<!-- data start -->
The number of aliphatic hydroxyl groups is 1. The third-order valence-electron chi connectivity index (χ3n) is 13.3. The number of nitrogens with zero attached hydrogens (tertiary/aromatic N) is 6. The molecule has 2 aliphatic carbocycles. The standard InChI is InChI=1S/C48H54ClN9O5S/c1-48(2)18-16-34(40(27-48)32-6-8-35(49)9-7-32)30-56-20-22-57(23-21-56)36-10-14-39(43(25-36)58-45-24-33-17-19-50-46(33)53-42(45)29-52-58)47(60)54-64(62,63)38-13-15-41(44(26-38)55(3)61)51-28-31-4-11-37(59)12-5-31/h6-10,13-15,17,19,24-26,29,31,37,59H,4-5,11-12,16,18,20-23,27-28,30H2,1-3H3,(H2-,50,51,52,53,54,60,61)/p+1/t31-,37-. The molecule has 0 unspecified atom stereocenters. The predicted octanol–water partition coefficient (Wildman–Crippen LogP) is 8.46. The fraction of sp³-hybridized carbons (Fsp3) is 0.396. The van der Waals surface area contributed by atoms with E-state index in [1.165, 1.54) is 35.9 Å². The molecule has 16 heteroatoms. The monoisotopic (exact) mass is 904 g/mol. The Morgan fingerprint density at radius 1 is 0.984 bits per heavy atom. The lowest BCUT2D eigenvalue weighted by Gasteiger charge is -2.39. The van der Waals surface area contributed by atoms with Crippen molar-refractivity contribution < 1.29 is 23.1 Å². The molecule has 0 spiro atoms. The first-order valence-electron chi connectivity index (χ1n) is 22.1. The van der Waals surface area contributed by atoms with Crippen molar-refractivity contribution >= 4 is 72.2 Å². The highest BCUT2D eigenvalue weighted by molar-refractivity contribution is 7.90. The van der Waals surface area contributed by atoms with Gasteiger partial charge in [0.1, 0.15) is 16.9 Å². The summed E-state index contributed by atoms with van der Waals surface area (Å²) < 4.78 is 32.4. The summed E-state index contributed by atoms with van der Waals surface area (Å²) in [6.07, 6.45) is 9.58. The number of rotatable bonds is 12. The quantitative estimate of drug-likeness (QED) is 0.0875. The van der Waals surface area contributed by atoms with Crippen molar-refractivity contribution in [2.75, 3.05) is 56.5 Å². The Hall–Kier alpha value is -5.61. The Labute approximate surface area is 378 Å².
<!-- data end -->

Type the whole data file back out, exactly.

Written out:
The number of aliphatic hydroxyl groups is 1. The third-order valence-electron chi connectivity index (χ3n) is 13.3. The number of nitrogens with zero attached hydrogens (tertiary/aromatic N) is 6. The molecule has 2 aliphatic carbocycles. The standard InChI is InChI=1S/C48H54ClN9O5S/c1-48(2)18-16-34(40(27-48)32-6-8-35(49)9-7-32)30-56-20-22-57(23-21-56)36-10-14-39(43(25-36)58-45-24-33-17-19-50-46(33)53-42(45)29-52-58)47(60)54-64(62,63)38-13-15-41(44(26-38)55(3)61)51-28-31-4-11-37(59)12-5-31/h6-10,13-15,17,19,24-26,29,31,37,59H,4-5,11-12,16,18,20-23,27-28,30H2,1-3H3,(H2-,50,51,52,53,54,60,61)/p+1/t31-,37-. The molecule has 0 unspecified atom stereocenters. The predicted octanol–water partition coefficient (Wildman–Crippen LogP) is 8.46. The fraction of sp³-hybridized carbons (Fsp3) is 0.396. The van der Waals surface area contributed by atoms with E-state index in [1.165, 1.54) is 35.9 Å². The molecule has 16 heteroatoms. The monoisotopic (exact) mass is 904 g/mol. The Morgan fingerprint density at radius 1 is 0.984 bits per heavy atom. The lowest BCUT2D eigenvalue weighted by Gasteiger charge is -2.39. The van der Waals surface area contributed by atoms with Crippen molar-refractivity contribution < 1.29 is 23.1 Å². The molecule has 0 spiro atoms. The first-order valence-electron chi connectivity index (χ1n) is 22.1. The van der Waals surface area contributed by atoms with Crippen molar-refractivity contribution >= 4 is 72.2 Å². The highest BCUT2D eigenvalue weighted by molar-refractivity contribution is 7.90. The van der Waals surface area contributed by atoms with Gasteiger partial charge in [0.1, 0.15) is 16.9 Å². The summed E-state index contributed by atoms with van der Waals surface area (Å²) < 4.78 is 32.4. The summed E-state index contributed by atoms with van der Waals surface area (Å²) in [6.07, 6.45) is 9.58. The number of rotatable bonds is 12. The quantitative estimate of drug-likeness (QED) is 0.0875. The van der Waals surface area contributed by atoms with Crippen molar-refractivity contribution in [2.75, 3.05) is 56.5 Å². The Hall–Kier alpha value is -5.61. The Labute approximate surface area is 378 Å².